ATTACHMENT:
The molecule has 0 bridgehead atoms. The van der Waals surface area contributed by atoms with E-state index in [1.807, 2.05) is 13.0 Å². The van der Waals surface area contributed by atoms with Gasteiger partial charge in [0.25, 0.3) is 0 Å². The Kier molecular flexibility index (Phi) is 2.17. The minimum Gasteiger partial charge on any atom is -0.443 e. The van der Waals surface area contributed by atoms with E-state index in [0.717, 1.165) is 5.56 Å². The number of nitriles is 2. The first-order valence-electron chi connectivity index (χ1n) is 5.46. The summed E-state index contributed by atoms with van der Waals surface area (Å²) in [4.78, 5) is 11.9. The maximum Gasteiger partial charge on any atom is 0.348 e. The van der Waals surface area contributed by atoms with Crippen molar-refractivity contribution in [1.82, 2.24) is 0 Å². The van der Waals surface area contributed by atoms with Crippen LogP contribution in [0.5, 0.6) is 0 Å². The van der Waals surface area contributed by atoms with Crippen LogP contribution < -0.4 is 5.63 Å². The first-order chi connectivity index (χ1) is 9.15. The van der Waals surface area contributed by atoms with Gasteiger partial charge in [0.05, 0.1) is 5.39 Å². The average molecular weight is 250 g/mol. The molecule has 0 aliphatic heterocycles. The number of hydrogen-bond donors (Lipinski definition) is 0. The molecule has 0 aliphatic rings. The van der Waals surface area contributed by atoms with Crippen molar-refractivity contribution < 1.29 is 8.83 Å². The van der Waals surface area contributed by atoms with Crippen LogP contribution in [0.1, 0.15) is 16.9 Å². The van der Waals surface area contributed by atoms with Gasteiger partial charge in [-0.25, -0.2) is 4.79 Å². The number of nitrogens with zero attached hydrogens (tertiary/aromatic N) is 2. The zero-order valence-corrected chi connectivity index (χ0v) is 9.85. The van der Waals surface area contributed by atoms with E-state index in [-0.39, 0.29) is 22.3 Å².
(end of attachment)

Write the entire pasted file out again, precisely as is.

The molecule has 0 bridgehead atoms. The van der Waals surface area contributed by atoms with E-state index in [1.807, 2.05) is 13.0 Å². The van der Waals surface area contributed by atoms with Gasteiger partial charge in [0.25, 0.3) is 0 Å². The Kier molecular flexibility index (Phi) is 2.17. The minimum Gasteiger partial charge on any atom is -0.443 e. The van der Waals surface area contributed by atoms with E-state index in [0.717, 1.165) is 5.56 Å². The number of nitriles is 2. The first-order valence-electron chi connectivity index (χ1n) is 5.46. The summed E-state index contributed by atoms with van der Waals surface area (Å²) in [4.78, 5) is 11.9. The maximum Gasteiger partial charge on any atom is 0.348 e. The van der Waals surface area contributed by atoms with Crippen molar-refractivity contribution in [1.82, 2.24) is 0 Å². The van der Waals surface area contributed by atoms with Crippen LogP contribution in [0.5, 0.6) is 0 Å². The van der Waals surface area contributed by atoms with Crippen LogP contribution < -0.4 is 5.63 Å². The first-order chi connectivity index (χ1) is 9.15. The van der Waals surface area contributed by atoms with Gasteiger partial charge in [0.05, 0.1) is 5.39 Å². The average molecular weight is 250 g/mol. The molecule has 0 aliphatic heterocycles. The number of hydrogen-bond donors (Lipinski definition) is 0. The molecule has 0 aliphatic rings. The van der Waals surface area contributed by atoms with Crippen molar-refractivity contribution < 1.29 is 8.83 Å². The van der Waals surface area contributed by atoms with Crippen LogP contribution in [0.1, 0.15) is 16.9 Å². The van der Waals surface area contributed by atoms with Gasteiger partial charge in [-0.25, -0.2) is 4.79 Å². The number of nitrogens with zero attached hydrogens (tertiary/aromatic N) is 2. The zero-order valence-corrected chi connectivity index (χ0v) is 9.85. The van der Waals surface area contributed by atoms with E-state index in [-0.39, 0.29) is 22.3 Å².